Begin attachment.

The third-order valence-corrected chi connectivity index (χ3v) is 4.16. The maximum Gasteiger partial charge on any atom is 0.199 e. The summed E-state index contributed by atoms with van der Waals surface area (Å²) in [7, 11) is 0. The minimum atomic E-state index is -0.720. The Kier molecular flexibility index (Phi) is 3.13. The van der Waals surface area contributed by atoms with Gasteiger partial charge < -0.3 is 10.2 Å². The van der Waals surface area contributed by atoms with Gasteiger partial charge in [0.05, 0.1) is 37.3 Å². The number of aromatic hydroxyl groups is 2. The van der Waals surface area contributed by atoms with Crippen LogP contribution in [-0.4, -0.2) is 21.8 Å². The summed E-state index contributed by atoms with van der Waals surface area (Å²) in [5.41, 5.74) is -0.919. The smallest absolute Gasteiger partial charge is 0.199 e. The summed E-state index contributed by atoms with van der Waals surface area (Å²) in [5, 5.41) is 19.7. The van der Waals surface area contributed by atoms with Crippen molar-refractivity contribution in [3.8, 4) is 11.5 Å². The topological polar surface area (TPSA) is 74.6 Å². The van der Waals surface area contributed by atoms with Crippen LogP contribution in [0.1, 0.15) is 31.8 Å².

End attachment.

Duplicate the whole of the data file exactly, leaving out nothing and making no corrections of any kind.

The third-order valence-corrected chi connectivity index (χ3v) is 4.16. The maximum Gasteiger partial charge on any atom is 0.199 e. The summed E-state index contributed by atoms with van der Waals surface area (Å²) in [7, 11) is 0. The minimum atomic E-state index is -0.720. The Kier molecular flexibility index (Phi) is 3.13. The van der Waals surface area contributed by atoms with Gasteiger partial charge < -0.3 is 10.2 Å². The van der Waals surface area contributed by atoms with Gasteiger partial charge in [0.05, 0.1) is 37.3 Å². The number of aromatic hydroxyl groups is 2. The van der Waals surface area contributed by atoms with Crippen LogP contribution in [-0.4, -0.2) is 21.8 Å². The summed E-state index contributed by atoms with van der Waals surface area (Å²) in [5.41, 5.74) is -0.919. The smallest absolute Gasteiger partial charge is 0.199 e. The summed E-state index contributed by atoms with van der Waals surface area (Å²) in [5, 5.41) is 19.7. The van der Waals surface area contributed by atoms with Crippen molar-refractivity contribution in [3.8, 4) is 11.5 Å². The topological polar surface area (TPSA) is 74.6 Å². The van der Waals surface area contributed by atoms with Crippen LogP contribution in [0.1, 0.15) is 31.8 Å².